Farmers, support your auctions
Published:  24 August, 2009

Livestock farmers have a choice of either selling through the live auction market or directly to the abattoir for a given price.

I am writing to encourage farmers to consider how that price is arrived at. In most instances, it is a reflection of the market price achieved through open competition at auction.

Farmers who sell through the auctions often enjoy higher prices and pay their commission, which produces the statistics from which the entire industry benefits. Without a competitive price-fixing mechanism, the deadweight figures would be very different, with fewer, bigger hands controlling the price that you achieve.

A wise old auctioneer once told me farmers think of the Auction Market like the church; they want it there for weddings and funerals, but they don't want to support it every Sunday.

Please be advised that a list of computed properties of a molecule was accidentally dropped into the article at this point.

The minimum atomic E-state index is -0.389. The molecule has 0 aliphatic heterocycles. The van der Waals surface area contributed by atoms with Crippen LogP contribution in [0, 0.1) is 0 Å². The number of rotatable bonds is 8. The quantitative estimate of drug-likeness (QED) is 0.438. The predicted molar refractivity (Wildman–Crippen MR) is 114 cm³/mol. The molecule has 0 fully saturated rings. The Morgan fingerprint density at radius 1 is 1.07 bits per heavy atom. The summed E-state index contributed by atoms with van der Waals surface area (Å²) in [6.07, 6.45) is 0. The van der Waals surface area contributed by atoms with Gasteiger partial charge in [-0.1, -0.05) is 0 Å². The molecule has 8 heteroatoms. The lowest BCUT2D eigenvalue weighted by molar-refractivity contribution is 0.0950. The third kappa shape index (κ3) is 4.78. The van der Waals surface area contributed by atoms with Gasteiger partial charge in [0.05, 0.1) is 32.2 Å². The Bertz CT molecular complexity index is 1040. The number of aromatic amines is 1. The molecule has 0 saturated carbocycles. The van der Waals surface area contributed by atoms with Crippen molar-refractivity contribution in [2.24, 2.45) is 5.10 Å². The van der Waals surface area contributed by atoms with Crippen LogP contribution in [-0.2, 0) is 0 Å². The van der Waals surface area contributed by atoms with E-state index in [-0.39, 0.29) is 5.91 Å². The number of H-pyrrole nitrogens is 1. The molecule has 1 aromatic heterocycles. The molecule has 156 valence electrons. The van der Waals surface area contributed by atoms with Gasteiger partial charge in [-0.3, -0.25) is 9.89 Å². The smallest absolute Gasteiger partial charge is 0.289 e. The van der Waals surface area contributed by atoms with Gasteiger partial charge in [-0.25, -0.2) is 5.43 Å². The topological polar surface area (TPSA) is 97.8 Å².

It is understandable that most farmers who sell deadweight like to have the comfort and flexibility of the auction to return to if circumstances change, so it is important to support it enough to ensure it is still there when needed. Markets could never survive on store stock alone and need a healthy throughput of finished/cull animals in order to remain viable.

Farmers should remember that the higher the proportion of stock sold through markets, the greater control farmers have over their own destiny. Buyers will have to show their true colours and come out to bid for and source stock in open competition.

Of course, many buyers need the auctions too. Where else can they pick and choose from such a varied selection, marshalled in one place and selected into lots for them?

The system may have been around for a long time, but that is because it is fundamentally sound. Neglect it at your peril!


Alastair Sneddon, chairman, Livestock Auctioneers' Association